by Sen. Jeff Kruse (R-Roseburg)
As HB 3650 is currently written the biggest things it does is grow government authority and expand public employee unions.
It is time to get back to the discussion of health care reform. As of this date only one of the significant bills in this area has had any real movement, and that is Senate Bill 99 which is the bill for the insurance exchange. Senate Bill 99 has passed in the Senate and is now in aHouse Committee. Due to provisions in the Federal Health Care Act we had one of two choices; we could either create an exchange or the federal government would do it. We chose the first option. We also put some tight sideboards around how development would happen moving forward, including Legislative approval for phase two next February. A point to remember in this is the fact it is my intention to try and keep as much of the health care system in the private sector as possible as we try to comply with the federal mandates, which at this time seem unavoidable.
An interesting dynamic has developed in the discussion around the exchange bill. It has been criticized from the left as not going far enough and from the right as going too far. As one of the main writers of the bill I will stand accountable for what we have created. I think it is a good first step. Meanwhile, on the national level, AFP and other groups have come out in support of Congressman Paul Ryan’s version of the exchange. What needs to be noted is Congressman Ryan’s version pretty much mirrors the provisions found in our bill.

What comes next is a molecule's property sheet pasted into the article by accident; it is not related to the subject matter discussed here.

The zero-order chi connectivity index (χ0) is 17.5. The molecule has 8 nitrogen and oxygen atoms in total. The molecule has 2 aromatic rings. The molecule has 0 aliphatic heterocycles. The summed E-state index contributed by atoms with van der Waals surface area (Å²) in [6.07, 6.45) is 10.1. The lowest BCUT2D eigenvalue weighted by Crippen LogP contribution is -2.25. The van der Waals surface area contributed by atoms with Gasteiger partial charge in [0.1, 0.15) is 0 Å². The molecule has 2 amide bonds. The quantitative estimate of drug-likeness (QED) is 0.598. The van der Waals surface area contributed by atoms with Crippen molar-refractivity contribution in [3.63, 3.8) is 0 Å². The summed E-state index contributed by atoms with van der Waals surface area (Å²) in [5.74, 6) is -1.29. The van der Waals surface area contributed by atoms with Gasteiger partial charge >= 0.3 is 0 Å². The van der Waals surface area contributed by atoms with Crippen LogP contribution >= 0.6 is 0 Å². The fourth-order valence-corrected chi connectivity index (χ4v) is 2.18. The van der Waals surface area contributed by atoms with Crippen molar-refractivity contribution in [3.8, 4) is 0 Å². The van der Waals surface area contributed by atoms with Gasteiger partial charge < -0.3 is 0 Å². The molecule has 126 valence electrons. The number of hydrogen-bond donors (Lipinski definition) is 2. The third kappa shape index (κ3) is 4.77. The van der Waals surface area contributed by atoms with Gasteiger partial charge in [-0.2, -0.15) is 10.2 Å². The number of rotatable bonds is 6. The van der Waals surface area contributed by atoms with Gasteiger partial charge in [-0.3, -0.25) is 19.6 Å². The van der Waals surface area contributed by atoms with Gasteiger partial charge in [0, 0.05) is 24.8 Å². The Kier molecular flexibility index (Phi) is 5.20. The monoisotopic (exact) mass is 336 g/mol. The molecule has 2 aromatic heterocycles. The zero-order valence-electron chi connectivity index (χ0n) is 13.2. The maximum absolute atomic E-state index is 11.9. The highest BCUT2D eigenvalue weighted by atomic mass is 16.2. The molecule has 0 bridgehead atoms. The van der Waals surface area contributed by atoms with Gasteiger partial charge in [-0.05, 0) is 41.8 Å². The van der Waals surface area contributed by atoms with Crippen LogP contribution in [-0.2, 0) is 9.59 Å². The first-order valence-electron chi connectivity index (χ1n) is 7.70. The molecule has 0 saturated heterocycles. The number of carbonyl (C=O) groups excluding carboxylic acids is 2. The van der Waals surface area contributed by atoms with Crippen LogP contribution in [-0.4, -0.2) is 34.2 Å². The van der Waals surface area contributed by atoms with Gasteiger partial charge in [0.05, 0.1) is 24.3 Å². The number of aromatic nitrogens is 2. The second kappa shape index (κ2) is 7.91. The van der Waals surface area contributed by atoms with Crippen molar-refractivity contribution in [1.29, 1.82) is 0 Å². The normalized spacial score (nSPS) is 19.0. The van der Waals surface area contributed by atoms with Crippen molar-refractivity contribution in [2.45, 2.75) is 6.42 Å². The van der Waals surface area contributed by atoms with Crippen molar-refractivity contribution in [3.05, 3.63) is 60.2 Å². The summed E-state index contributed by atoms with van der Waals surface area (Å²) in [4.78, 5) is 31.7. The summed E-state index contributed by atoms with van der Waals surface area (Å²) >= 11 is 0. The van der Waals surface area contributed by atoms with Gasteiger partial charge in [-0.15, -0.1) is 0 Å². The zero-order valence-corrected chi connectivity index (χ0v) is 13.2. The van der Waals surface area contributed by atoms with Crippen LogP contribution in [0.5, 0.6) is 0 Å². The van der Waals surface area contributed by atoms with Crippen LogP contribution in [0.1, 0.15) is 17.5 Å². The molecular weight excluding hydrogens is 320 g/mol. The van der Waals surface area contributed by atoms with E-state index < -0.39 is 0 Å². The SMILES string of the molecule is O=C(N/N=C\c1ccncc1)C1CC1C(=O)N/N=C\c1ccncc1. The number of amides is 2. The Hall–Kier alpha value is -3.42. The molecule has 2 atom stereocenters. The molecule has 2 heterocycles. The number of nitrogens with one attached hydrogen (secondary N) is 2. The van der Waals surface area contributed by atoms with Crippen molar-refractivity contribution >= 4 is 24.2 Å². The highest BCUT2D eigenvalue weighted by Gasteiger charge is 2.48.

The next big issue is health care “transformation”, which will be House Bill 3650. This has been a very interesting process, so let me walk you through it. This really started two years ago with the passage of HB 2009, which created an entirely new state agency, The Oregon Health Authority (OHA). The bill gave the director of the new agency the authority to do virtually anything he wanted as far as structure and direction. I voted against the bill as I thought it was over reaching and was ceding too much power to the executive branch. Many who voted for the bill now agree with my position and, if the bill was before us this Session I don’t think it would pass. Unfortunately it is our reality.
At the beginning of this Session the Governor and OHA convened a “workgroup” of 48 people to “develop” a framework for health care transformation. This group met for three hours once a week over an eight week period. I was a member of this group. Those who understand process would readily admit there is no way a group of this size, in this time frame, could come up with anything definitive. To further prejudice the outcome all of the recorders assigned to the groups were employees of OHA. At the end we were presented with a legislative concept, which I believe was pretty much written before we began.